et al. The ClosTron: mutagenesis in Clostridium refined and streamlined. J. Microbiol. Methods 80, 49–55 (2010)

  31. 31.

    et al. Structural and functional studies of the CspB protease required for Clostridium spore germination. PLoS Pathog. 9, e1003165 (2013)

  32. 32.

    et al. Construction and analysis of chromosomal Clostridium difficile mutants. Mol. Microbiol. 61, 1335–1351 (2006)

  33. 33.

    et al. Specificity of polysaccharide use in intestinal bacteroides species determines diet-induced microbiota alterations. Cell 141, 1241–1252 (2010)

  34. 34.

    et al. Statistical issues in the normalization of multi-species microarray data. Appl. Stat. Agric. Proc. Conf. Appl. Stat. Agric. Kansas State Univ. 47–62 (National Agricultural Library, 2008)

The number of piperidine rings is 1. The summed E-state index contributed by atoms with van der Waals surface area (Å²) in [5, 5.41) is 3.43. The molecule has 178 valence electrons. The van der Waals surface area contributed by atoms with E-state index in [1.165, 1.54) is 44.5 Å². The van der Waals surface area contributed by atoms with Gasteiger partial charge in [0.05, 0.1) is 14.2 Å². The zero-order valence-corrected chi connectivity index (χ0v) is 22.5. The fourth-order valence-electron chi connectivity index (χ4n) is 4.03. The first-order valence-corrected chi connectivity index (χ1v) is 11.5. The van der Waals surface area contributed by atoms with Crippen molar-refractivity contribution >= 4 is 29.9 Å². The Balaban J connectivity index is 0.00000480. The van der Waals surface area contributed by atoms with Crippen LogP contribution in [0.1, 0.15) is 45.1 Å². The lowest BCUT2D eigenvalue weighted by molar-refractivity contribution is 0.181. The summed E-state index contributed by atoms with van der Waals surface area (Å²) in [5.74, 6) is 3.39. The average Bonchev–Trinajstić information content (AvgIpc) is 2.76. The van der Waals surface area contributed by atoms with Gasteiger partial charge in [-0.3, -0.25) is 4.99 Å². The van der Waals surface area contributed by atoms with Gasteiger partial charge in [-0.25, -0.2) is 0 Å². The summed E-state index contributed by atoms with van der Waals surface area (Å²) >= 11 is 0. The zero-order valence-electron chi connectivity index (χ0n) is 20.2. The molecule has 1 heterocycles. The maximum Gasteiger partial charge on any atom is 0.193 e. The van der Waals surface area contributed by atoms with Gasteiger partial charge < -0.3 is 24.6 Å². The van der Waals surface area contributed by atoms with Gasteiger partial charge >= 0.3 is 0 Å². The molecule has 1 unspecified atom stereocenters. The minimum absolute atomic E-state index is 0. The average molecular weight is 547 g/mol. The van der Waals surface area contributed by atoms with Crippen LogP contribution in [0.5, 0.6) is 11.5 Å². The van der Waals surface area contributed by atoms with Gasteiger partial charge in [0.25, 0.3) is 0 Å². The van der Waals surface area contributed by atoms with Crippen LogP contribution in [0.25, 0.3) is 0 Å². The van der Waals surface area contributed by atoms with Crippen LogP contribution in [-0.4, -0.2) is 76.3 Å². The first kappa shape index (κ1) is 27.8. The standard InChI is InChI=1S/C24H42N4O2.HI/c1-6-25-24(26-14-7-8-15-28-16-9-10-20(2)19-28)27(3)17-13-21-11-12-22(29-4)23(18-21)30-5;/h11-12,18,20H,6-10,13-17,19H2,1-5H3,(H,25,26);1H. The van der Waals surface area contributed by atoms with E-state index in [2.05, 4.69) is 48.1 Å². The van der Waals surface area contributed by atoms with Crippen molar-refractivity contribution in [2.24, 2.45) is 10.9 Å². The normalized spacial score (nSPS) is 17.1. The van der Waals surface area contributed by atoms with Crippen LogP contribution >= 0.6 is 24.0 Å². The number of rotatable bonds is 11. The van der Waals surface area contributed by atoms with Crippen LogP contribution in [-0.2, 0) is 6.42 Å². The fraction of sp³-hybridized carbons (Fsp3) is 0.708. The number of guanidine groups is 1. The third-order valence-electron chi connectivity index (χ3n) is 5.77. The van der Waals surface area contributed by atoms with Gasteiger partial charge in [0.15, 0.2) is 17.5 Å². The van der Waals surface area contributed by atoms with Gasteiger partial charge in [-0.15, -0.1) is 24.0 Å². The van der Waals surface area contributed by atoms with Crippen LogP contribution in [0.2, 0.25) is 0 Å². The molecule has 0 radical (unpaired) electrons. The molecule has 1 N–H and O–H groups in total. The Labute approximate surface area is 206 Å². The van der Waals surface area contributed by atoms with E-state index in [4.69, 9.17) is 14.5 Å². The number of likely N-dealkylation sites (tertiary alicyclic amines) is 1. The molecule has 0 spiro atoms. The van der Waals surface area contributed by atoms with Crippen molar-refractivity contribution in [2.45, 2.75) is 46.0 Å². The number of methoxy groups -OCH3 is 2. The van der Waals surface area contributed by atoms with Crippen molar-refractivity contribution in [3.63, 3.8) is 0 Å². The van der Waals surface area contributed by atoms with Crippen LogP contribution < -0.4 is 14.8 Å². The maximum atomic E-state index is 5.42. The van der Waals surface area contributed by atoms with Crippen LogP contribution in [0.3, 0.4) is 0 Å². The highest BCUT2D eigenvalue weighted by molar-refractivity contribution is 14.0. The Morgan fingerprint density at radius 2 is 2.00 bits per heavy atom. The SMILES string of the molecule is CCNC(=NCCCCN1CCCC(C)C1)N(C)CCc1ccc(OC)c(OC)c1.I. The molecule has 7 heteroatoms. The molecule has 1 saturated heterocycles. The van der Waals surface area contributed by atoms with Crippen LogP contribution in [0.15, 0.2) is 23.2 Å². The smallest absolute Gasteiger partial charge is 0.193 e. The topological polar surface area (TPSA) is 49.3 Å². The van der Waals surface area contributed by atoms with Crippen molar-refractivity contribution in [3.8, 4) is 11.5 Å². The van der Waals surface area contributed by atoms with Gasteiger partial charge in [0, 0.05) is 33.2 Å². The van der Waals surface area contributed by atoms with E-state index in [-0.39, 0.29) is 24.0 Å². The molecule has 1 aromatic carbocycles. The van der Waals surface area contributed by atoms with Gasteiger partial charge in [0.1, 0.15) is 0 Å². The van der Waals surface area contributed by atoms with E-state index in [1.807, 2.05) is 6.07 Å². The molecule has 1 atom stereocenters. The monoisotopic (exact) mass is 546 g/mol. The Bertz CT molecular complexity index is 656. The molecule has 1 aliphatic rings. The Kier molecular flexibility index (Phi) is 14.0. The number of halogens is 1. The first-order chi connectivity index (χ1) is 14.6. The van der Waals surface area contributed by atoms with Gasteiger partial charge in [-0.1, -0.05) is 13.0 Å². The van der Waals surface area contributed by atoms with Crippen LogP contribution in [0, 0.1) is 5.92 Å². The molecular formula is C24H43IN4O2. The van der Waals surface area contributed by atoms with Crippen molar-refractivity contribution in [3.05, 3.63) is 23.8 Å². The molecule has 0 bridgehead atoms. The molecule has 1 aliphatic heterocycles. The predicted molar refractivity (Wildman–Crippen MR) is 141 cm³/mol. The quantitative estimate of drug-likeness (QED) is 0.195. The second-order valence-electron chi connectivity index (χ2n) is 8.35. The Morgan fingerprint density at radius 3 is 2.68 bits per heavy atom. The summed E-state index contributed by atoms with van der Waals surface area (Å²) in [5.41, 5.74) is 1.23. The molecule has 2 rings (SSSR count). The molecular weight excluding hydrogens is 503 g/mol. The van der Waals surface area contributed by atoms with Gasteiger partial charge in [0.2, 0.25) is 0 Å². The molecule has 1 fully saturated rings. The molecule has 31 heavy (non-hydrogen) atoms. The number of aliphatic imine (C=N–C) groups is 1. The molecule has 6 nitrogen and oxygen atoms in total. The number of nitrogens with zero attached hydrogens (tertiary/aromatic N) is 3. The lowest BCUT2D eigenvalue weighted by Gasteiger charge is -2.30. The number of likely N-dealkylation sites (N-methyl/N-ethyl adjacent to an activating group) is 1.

35. 35.

    , & Significance analysis of microarrays applied to the ionizing radiation response. Proc. Natl Acad. Sci. USA 98, 5116–5121 (2001)

  36. 36.

    , & High-pressure liquid chromatography of sialic acids on a pellicular resin anion-exchange column with pulsed amperometric detection: a comparison with six other systems. Anal. Biochem. 188, 20–32 (1990)

  37. 37.

    et al. Ultra-high-throughput microbial community analysis on the Illumina HiSeq and MiSeq platforms. ISME J. 6, 1621–1624 (2012)

  38. 38.

    et al. QIIME allows analysis of high-throughput community sequencing data. Nature Methods 7, 335–336 (2010)

  39. 39.

    , & UniFrac–an online tool for comparing microbial community diversity in a phylogenetic context. BMC Bioinformatics 7, 371 (2006)

Download references

Acknowledgements